Customer Experience (CX) is critical to every organization’s success. It impacts the ability to generate revenue, reduce costs, mobilize employees and foster customer loyalty. It has quickly overtaken price and product as a key brand differentiator and evidence suggests that CX will continue to offer crucial competitive advantages for organizations that get it right.
But what does “getting it right” look like and require? Superior CX today is holistic, personalized, adaptive and directly tied to business outcomes. It will effortlessly connect brand and customer goals across touchpoints. It will anticipate customer needs and meet them seamlessly in moments that matter. It will elicit and nurture emotional connections among brands, employees, prospects and customers. And it will directly drive measurable business outcomes.
While most organizations recognize this is the future and are already heavily investing in CX, many fail to acknowledge that quality CX measurement is a prerequisite to achieving this vision. Without it, organizations are limiting their opportunity to impact business performance and customer value through CX.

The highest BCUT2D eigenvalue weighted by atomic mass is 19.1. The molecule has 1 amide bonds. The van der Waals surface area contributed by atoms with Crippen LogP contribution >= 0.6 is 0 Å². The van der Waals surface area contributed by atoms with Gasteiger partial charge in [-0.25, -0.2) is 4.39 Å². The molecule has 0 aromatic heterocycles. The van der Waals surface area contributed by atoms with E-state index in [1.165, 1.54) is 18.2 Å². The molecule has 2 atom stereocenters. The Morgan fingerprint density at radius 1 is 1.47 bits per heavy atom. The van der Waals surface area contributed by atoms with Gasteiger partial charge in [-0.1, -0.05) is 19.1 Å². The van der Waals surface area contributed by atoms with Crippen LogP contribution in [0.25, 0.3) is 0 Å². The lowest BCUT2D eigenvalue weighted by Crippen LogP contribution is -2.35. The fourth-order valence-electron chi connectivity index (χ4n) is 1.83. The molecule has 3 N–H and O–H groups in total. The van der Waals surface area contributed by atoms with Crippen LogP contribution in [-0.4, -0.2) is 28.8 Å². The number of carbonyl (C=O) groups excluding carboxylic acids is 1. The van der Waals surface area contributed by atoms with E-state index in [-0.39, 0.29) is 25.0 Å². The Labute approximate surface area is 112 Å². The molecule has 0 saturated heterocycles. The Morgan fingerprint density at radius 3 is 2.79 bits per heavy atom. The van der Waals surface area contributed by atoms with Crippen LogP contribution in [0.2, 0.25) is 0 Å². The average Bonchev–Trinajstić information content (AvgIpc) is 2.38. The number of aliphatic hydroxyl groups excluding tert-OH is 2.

Even among organizations that have begun to tackle CX measurement, most CX measurement programs do not lay the foundation needed to take full advantage of all the data that exists today to compete in the realm of CX tomorrow. Instead, CX measurement programs are typically characterized as narrowly focused, fragmented and cumbersome. For example, many approaches over-index on 1 or 2 metrics, like Net Promotor Score (NPS) or Customer Satisfaction (CSAT). While these metrics can tell you how customers feel about your brand, they do not provide granular insight into specific aspects of your CX. In turn, it can be very difficult to action on these types of metrics to drive meaningful improvements. Fragmentation is also a challenge for many CX measurement programs. With different metrics being owned and evaluated in siloes across organizations, it can be challenging to bring data together to achieve a holistic view of needs and opportunities across the full customer journey.
For these reasons and more, establishing a successful CX measurement approach can be confounding. With many competing priorities and disparate data sets, articulating clear and measurable goals and identifying the appropriate data to measure those goals across every customer touchpoint is no small feat.